• So, in other words, if there’s someone with a disability who asks for help to commit suicide; and if we consider the possibility that their choice is based on discrimination, by considering that social factors may be at play, we are discriminating against them. 

How can discrimination based on disability be “wiped clean” because the person asking for death is disabled?

Question of inequality: aren’t people who cannot commit suicide because they are physically incapable denied choices by criminalizing the act of assistance?

  • This speaks to a societal double standard. Are we then saying that suicide is some kind of inalienable right? Why then does everybody else gets suicide prevention? 
  • Assisted suicide advocates use the term “death with dignity” to justify assisted suicide, but when asked what “indignities” concern them, they invariably describe the need for assistance in daily activities like bathing and toileting.
  • These are disability realities, for many people with disabilities.  These routines are as much a regular part of their day as going to work or brushing your teeth.
  • Equating disability with indignity is able-ist.
  • Not surprisingly, we often hear that attitude from people who have recently acquired a disability.
  • Studies show that if they get adequate supports, many people with disabilities rate their own quality of life as high as, or higher, than members of the general public rates their own lives. 
  • In 2001 a study of 32 patients with HIV or AIDS indicated requests for Physician Assisted Suicide were determined by three factors: firstly, deterioration of the loss of functions and an increase of symptoms; and secondly was the “loss of community. These two factors together led to the third factor, the patient’s loss of self...” This is clearly a choice that arises not only  from the disease itself but from the societal pressures that press upon the individual. (Page 26 of Royal Society Report)


Wouldn’t legalizing assisted suicide help some people to live longer?

  • Again, we are assuming there’s a class of people who shouldn’t benefit from the suicide prevention efforts that apply to the rest of society.

Isn’t assisted suicide a psychological comfort? Some people may never ask for help to kill themselves, but at least they have the comfort of knowing they have an option.


  • This comfort stems from a discriminatory attitude. Just because it is a comfort to some  does not make it right.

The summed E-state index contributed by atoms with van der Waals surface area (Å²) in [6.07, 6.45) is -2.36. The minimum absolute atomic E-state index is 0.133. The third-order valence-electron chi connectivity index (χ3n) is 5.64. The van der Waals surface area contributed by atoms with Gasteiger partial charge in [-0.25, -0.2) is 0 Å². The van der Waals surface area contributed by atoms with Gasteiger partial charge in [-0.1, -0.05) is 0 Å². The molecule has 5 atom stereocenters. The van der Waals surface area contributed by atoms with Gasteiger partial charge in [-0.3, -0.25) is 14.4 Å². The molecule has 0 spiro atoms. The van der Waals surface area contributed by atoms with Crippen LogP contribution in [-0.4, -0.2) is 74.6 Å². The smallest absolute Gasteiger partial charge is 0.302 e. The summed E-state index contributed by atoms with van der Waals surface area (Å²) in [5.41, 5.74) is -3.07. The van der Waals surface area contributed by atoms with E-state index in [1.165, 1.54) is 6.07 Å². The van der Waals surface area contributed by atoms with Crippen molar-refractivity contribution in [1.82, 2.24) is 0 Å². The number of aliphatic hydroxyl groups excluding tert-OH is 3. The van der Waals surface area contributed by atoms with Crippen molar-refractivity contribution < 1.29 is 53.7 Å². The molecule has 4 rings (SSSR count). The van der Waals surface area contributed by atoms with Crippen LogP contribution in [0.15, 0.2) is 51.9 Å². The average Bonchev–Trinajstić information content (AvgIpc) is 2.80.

If people can choose the time of their own death, they can have the comfort of dying peacefully with their families and friends. If they can’t choose that time, they may not have that comfort.

  • How is the devaluation of a person a comfort? It stems from a sense that it is better to be dead than disabled and as such, when I become disabled I do not have to live this way – this is discrimination plain and simple.

People who assist loved ones to commit suicide may be prosecuted. These people aren’t criminals.

  • How do we know that is their only motive? This is a recipe for abuse. Elders especially need to be vigilant to this.
  • A study out of Oregon and Washington asked “Who is present with the person committing suicide when the barbiturates are ingested?” The 2011-12 stats out of the Oregon Public Health District indicate that of the 71 people that were prescribed a lethal does. For 57 of those, it is unknown  who was with them.
  • Oregon
    • Loss of Autonomy - 93.8 %
    • Deceasing ability to participate in activities that make life enjoyable - 93.8%
    • Loss of Dignity - 78.5 %
  • Washington
    • Loss of Autonomy - 90%
    • Loss of dignity - 64%
    • Deceasing ability to participate in activities that make life enjoyable - 87%

Isn’t opposition to physician assisted suicide contrary to public opinion? The majority of Canadians believe the law should be changed.

  • The best answer is public opinion shouldn’t ever be the prevailing basis for law or policy.
  • How is the polling question asked? Many don’t provide true alternatives. For example, a recent poll asked, ““If you were suffering from incurable pain, would you like your physician to assist you to die?” The question didn’t ask, “Should we invest more in improving pain management?”
  • Angus Reid Poll, February 2010, relied upon by supporters, does not define euthanasia nor mention assisted suicide. In fact, when you look at the question asked “do you think people who help a person to commit suicide should be prosecuted?” only 41% of those surveyed indicated that they should not be prosecuted (The February 2010 Survey).
  • In December 2010 survey, pain, while not being defined, was a key motivating factor for people agreeing with euthanasia. The survey did not ask the question of “if it could be controlled would you still want assisted suicide or euthanasia?”
  • The survey results of the December 2010 poll also makes clear that if a person had a lifelong condition like quadriplegia, 55% oppose that a doctor should help end that person’s life. It would have been a much more informative poll if the only respondents had been people living with quadriplegia rather than able-bodied people trying to presuppose what they would want.